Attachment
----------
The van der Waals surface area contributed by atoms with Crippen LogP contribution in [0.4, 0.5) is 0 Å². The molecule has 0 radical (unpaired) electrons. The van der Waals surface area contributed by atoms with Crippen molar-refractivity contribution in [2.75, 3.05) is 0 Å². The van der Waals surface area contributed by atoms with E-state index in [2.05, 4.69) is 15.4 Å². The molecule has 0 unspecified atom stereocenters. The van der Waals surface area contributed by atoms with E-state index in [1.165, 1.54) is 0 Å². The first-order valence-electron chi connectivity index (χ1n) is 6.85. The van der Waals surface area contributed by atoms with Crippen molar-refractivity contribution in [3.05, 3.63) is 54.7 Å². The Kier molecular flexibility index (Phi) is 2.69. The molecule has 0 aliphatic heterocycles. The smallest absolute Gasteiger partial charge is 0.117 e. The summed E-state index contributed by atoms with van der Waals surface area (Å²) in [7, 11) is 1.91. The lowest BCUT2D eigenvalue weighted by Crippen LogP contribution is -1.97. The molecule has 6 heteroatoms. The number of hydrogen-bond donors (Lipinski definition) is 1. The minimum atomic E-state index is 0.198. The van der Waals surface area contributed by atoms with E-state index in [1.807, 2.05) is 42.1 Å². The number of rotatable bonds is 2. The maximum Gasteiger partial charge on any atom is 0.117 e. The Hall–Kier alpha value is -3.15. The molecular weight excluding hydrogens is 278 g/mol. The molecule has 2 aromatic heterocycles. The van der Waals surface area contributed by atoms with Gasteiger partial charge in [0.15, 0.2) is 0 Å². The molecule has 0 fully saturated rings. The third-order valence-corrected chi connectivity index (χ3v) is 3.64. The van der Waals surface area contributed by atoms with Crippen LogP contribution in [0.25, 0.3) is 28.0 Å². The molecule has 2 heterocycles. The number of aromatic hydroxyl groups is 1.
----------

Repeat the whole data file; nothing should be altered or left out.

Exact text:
The van der Waals surface area contributed by atoms with Crippen LogP contribution in [0.4, 0.5) is 0 Å². The molecule has 0 radical (unpaired) electrons. The van der Waals surface area contributed by atoms with Crippen molar-refractivity contribution in [2.75, 3.05) is 0 Å². The van der Waals surface area contributed by atoms with E-state index in [2.05, 4.69) is 15.4 Å². The molecule has 0 unspecified atom stereocenters. The van der Waals surface area contributed by atoms with E-state index in [1.165, 1.54) is 0 Å². The first-order valence-electron chi connectivity index (χ1n) is 6.85. The van der Waals surface area contributed by atoms with Crippen molar-refractivity contribution in [3.05, 3.63) is 54.7 Å². The Kier molecular flexibility index (Phi) is 2.69. The molecule has 0 aliphatic heterocycles. The smallest absolute Gasteiger partial charge is 0.117 e. The summed E-state index contributed by atoms with van der Waals surface area (Å²) in [7, 11) is 1.91. The lowest BCUT2D eigenvalue weighted by Crippen LogP contribution is -1.97. The molecule has 6 heteroatoms. The number of hydrogen-bond donors (Lipinski definition) is 1. The minimum atomic E-state index is 0.198. The van der Waals surface area contributed by atoms with E-state index in [1.807, 2.05) is 42.1 Å². The number of rotatable bonds is 2. The maximum Gasteiger partial charge on any atom is 0.117 e. The Hall–Kier alpha value is -3.15. The molecular weight excluding hydrogens is 278 g/mol. The molecule has 2 aromatic heterocycles. The van der Waals surface area contributed by atoms with Gasteiger partial charge in [0.15, 0.2) is 0 Å². The molecule has 0 fully saturated rings. The third-order valence-corrected chi connectivity index (χ3v) is 3.64. The van der Waals surface area contributed by atoms with Crippen LogP contribution in [0.25, 0.3) is 28.0 Å². The molecule has 2 heterocycles. The number of aromatic hydroxyl groups is 1.